Biomedical Engineer


This career is expected to grow 72 percent—faster than average—through 2018. The aging of the population and the focus on health issues will drive demand for better medical devices and equipment designed by biomedical engineers.


In 2008, biomedical engineers earned an average salary of $77,400. The lowest 10 percent earned $47,640. The highest 10 percent earned $121,970.


Biomedical engineers develop devices and procedures that solve medical and health-related problems. They combine their knowledge of biology and medicine with engineering principles and practices.
Many do research, along with life scientists, chemists, and medical scientists, to develop and evaluate systems and products such as artificial organs, artificial limbs, instrumentation, and health management and care delivery systems.
Biomedical engineers may also design devices used in various medical procedures, imaging systems such as magnetic resonance imaging (MRI), and devices for automating insulin injections or controlling body functions.
Some specialties within biomedical engineering include biomaterials, biomechanics, medical imaging, rehabilitation engineering and orthopedic engineering.
Because of the growing interest in this field, the number of degrees granted in biomedical engineering has increased greatly. Biomedical engineers, particularly those with only a bachelor’s degree, may face competition for jobs.
Unlike many other engineering specialties, a graduate degree is recommended or required for many entry-level jobs. Also, most engineers in this specialty need a sound background in another engineering specialty, such as mechanical or electronics engineering, in addition to specialized biomedical training.
All 50 states and the District of Columbia require licensure for engineers who offer their services directly to the public. Engineers who are licensed are called professional engineers (PE). This licensure generally requires a degree from an ABET-accredited engineering program, four years of relevant work experience, and successful completion of a state examination.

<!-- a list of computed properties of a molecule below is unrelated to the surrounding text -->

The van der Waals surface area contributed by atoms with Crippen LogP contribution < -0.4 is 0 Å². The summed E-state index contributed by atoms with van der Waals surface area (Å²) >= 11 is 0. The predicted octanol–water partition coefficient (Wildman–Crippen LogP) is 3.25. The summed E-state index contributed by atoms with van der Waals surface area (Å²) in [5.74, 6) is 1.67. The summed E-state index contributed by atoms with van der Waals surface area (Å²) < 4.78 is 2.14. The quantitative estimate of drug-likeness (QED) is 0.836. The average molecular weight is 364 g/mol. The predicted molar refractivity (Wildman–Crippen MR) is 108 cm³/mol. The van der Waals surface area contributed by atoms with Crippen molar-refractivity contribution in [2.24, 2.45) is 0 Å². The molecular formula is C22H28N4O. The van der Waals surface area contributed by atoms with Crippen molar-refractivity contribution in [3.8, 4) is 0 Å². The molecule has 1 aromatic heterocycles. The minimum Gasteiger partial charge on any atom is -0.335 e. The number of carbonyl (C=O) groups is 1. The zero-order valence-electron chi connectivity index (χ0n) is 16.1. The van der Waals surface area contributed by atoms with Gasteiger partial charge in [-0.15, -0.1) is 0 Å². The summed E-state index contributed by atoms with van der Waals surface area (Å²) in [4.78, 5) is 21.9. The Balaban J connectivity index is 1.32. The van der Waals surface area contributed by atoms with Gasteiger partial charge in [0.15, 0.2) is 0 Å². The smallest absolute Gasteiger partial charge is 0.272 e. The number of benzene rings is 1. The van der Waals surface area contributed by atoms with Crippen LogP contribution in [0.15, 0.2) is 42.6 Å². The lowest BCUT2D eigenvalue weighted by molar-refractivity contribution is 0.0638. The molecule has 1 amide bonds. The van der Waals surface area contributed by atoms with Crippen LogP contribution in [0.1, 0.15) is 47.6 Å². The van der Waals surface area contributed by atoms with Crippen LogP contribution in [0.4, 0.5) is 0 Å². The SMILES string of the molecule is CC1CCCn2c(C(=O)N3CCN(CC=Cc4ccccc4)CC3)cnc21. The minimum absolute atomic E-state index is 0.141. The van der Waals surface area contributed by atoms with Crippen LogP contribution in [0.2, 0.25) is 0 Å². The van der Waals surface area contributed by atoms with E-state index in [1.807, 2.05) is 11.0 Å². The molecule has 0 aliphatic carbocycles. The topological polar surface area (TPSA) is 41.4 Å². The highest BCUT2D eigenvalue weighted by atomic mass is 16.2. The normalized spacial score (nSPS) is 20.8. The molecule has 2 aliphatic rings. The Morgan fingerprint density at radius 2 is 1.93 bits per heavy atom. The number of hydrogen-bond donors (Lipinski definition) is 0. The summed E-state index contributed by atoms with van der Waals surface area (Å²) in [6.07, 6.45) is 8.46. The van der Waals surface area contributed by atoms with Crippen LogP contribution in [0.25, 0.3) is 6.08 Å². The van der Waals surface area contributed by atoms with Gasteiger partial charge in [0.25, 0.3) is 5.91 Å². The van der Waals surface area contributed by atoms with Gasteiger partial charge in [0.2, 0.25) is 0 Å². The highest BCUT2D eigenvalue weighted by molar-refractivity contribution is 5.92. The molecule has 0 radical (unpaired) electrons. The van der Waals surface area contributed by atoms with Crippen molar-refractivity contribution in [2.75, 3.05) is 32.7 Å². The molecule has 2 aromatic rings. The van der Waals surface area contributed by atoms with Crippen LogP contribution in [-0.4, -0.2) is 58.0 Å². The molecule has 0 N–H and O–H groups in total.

Entering the Field:
Entry to this field often requires at least a bachelor’s degree in engineering and often a graduate degree in medical or bio-engineering. You can begin by earning an associate degree in applied science and technology or electronics to lay a foundation to qualify for entry-level work as a biomedical technician.
Career Changers:
In general, engineers trained in one branch may work in related branches, but it is somewhat trickier to make a career leap into biomedical engineering because of the highly specialized nature of the work. Those with backgrounds in science or medical technology may enjoy this career field.
If you have experience in any medical career area—such as physical therapy or nursing—you might consider earning a bachelor's or master's in healthcare or technology management to qualify for a career as a manager or team leader within a biomedical firm.

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Source for salary and growth data is the Bureau of Labor Statistics. For more information on careers in biomedical engineering, salaries, and job prospects visit: U.S. Department of Labor, Occupational Outlook Handbook, 2010-11 Edition, Engineers.

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